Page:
Indeed, to emphasise the high status of women and their importance in shaping the Bregenzerwald. In Hittisau, they are also responsible for running the Women’s Museum. Most of them work there on a voluntary basis, like the fire fighters. The village is home to renowned workshops where, in addition to the firmly rooted wood-processing trade, the art of smithery is still upheld.
Umgang - Village Hittisau
Why is Austria’s only Women’s Museum located in Hittisau, of all places? And why does it tower above the town’s fire station, traditionally an association of men dedicated to the safety of others?
1. Hotel Gasthof Krone
The Gasthof Krone, built 175 years ago as a court of justice, is now in its third generation as a family-run establishment. The young owners live out the Bregenzerwald business culture by combining regional added value with modern design: bedrooms and restaurants have been re-designed by an architect friend of the owners in close cooperation with craftspeople from the “Werkraum Bregenzerwald”. Numerous awards testify to the high quality of the successful interplay between old and new, which is also confirmed by the quality provided by the service team and the kitchen.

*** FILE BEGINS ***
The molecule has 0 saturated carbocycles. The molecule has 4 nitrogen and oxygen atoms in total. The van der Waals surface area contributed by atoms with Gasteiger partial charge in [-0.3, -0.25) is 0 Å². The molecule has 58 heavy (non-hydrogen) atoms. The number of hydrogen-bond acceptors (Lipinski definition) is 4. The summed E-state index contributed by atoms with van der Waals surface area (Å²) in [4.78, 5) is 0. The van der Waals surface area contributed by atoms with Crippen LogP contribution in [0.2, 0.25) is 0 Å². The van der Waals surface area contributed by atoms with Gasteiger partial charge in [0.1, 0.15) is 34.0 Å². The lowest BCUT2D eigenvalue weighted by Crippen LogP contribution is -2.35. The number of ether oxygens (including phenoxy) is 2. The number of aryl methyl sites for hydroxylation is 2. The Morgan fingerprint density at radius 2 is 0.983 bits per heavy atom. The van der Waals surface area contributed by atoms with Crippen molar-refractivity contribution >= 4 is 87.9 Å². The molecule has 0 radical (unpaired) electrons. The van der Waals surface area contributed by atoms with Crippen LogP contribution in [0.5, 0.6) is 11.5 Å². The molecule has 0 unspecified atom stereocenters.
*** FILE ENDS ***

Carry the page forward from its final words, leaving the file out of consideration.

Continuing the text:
Architect: Bernardo Bader
2. Ritter von Bergmann Hall
Josef Bergmann came from Hittisau. He is considered the founder of a source-critical and methodically flawless account of Vorarlberg regional history, for which he received a title. The community hall is named after him. The timber building was the first in Vorarlberg. With its ridge roof and its wood construction, it is an example of a suitable method of building in a rural region shaped by wood. The type of double-leaf timber cladding used for the façade is called “Deckelschirm”, which roughly translates as “outer shield”. A very special “reversed” method is used here, with the broad boards lying on top of the narrow slats, and not the other way round.
Architects: Hermann Kaufmann & Christian Lenz
3. Haus N.
The presbytery, chaplain’s house and prebendary house form an ensemble of similar public buildings. They are characterised by an almost square floor plan, a symmetrical façade, a brick-built ground floor and a hipped roof. The prebendary house was replaced by a new building. It remains faithful to the former building with hipped roof and regular punched window façade facing the street. Unlike the prebendary house, however, it is constructed entirely from wood. The structured façade and the interior design in silver fir reinterpret the tradition – as does the utility space on the garden side.
Architects: Andreas Cukrowicz & Anton Nachbaur-Sturm
4. Haus B.
Along with the presbytery, the chaplain’s house and a former prebendary house form an ensemble from the late baroque period. The symmetrical façades and pyramid roofs have survived the test of time. Originally, all three buildings were whitewashed. Shingle cladding was added around a century later. Another century later, they showed various stages of dilapidation. The back of the chaplain’s house had to be renewed. The pièce de résistance of the renovated building is a panelled parlour oil-painted in ivory on the first floor. Digging away the cellar floor heightened the rooms in the semi-basement. The garage is located underneath the meadow.
Architect: Walter Beer
5. Haus S.